Re: Women Knights in the Middle Ages


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Posted by Pauliina Liuski on January 07, 1999 at 09:07:52:

In Reply to: Women Knights in the Middle Ages posted by Sir Randal MacNiall Bundy on January 16, 1998 at 05:42:04:

: Women Knights in the Middle Ages

:
: Submitted by: Sir Randal MacNiall Bundy, (Chevelier d'Elstow)

: For the Knights of Ladonia and the Citizens of Ladonia

: Were there women knights in the Middle Ages? Initially I thought not, but further
: research yielded surprising answers. There were two ways anyone could be a
: knight: by holding land under a knight's fee, or by being made a knight or inducted
: into an order of knighthood. There are examples of both cases for women.

: Female Orders of Knighthood

: There is a case of a clearly military order of knighthood for women. It is the order
: of the Hatchet (orden de la Hacha) in Catalonia. It was founded in 1149 by Raymond
: Berenger, count of Barcelona, to honor the women who fought for the defense of the
: town of Tortosa against a Moor attack. The dames admitted to the order received many
: privileges, including exemption from all taxes, and took precedence over men in public
: assemblies. I presume the order died out with the original members.

: There is a famous figure in French history, nicknamed Jeanne Hachette, who fought to
: repel a Burgundian assault on the town of Beauvais in 1472. The King exempted her
: from taxes, and ordered that, in an annual procession to commemorate the event, women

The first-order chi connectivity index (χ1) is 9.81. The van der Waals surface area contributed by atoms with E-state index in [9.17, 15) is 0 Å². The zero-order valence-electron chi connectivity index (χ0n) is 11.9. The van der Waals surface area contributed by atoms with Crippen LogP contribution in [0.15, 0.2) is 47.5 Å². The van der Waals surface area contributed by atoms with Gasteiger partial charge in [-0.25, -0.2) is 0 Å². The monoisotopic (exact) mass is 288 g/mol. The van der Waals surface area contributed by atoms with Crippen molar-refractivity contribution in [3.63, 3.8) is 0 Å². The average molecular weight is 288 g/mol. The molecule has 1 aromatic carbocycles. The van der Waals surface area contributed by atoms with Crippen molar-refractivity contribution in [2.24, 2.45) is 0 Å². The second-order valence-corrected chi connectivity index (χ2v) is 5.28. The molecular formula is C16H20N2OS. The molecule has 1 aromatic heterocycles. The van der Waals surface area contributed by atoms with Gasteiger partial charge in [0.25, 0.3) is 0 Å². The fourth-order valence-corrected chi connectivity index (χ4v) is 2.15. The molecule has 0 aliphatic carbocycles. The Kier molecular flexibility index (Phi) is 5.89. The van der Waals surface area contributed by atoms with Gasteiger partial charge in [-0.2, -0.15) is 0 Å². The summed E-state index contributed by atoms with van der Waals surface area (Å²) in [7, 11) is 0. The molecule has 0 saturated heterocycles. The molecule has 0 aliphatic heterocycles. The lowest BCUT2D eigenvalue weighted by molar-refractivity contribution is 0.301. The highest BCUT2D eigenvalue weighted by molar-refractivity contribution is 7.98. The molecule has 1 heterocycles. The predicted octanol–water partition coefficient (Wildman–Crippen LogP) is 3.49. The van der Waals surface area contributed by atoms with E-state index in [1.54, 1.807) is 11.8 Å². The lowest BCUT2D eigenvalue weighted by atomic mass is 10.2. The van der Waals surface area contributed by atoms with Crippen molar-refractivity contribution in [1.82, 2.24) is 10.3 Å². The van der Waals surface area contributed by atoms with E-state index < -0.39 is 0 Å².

: would have precedence over men. This story seems to be a carbon copy of the Order of
: the Hatchet story...

: In Italy, the Order of the glorious Saint Mary, founded by Loderigo d'Andalo, a
: nobleman of Bologna in 1233, and approved by pope Alexander IV in 1261, was the first
: religious order of knighthood to grant the rank of militissa to women. This order was
: suppressed by Sixtus V in 1558.

: In the Low Countries, at the initiative of Catherine Baw in 1441, and 10 years later
: of Elizabeth, Mary and Isabella of the house of Hornes, orders were founded which were
: open exclusively to women of noble birth, who received the French title of chevali╦re
: or the Latin title of equitissa. In his Glossarium (s.v. militissa), Du Cange notes
: that still in his day (17th c.), the female canons of the canonical monastery of
: St. Gertrude in Nivelles (Brabant), after a probation of 3 years, are made knights
: (militissae) at the altar, by a (male) knight called in for that purpose, who gives
: them the accolade with a sowrd and pronounces the usual words.

: In England, ladies were appointed to the Garter almost from the start. In all,
: 68 ladies were appointed between 1358 and 1488, including all consorts. Though many
: were women of royal blood, or wives of knights of the Garter, some women were neither.
: They wore the garter on the left arm, and some are shown on their tombstones with this
: arrangement. After 1488, no other appointments are known, although it is said that the
: Garter was granted to a Neapolitan poetess, Laura Bacio Terricina, by Edward VI. In
: 1638, a proposal was made to revive the use of robes for the wives of knights in
: ceremonies, but it came to nought. (See Edmund Fellowes, Knights of the Garter, 1939;
: and Beltz: Memorials of the Order of the Garter).

: Unless otherwise noted, all the above is from the book by H. E. Cardinale, Orders of
: Knighthood, Awards and the Holy See, 1983. The info on the order of the Hatchet is
: reproduced elsewhere as well, e.g., a Spanish encyclopedia. I have seen the order of
: glorious Saint Mary discussed elsewhere, but without mention of women. I have yet to
: identify the orders of the Hornes family.

: Women in the Military Orders

: Several established military orders had women who were associated with them, beyond the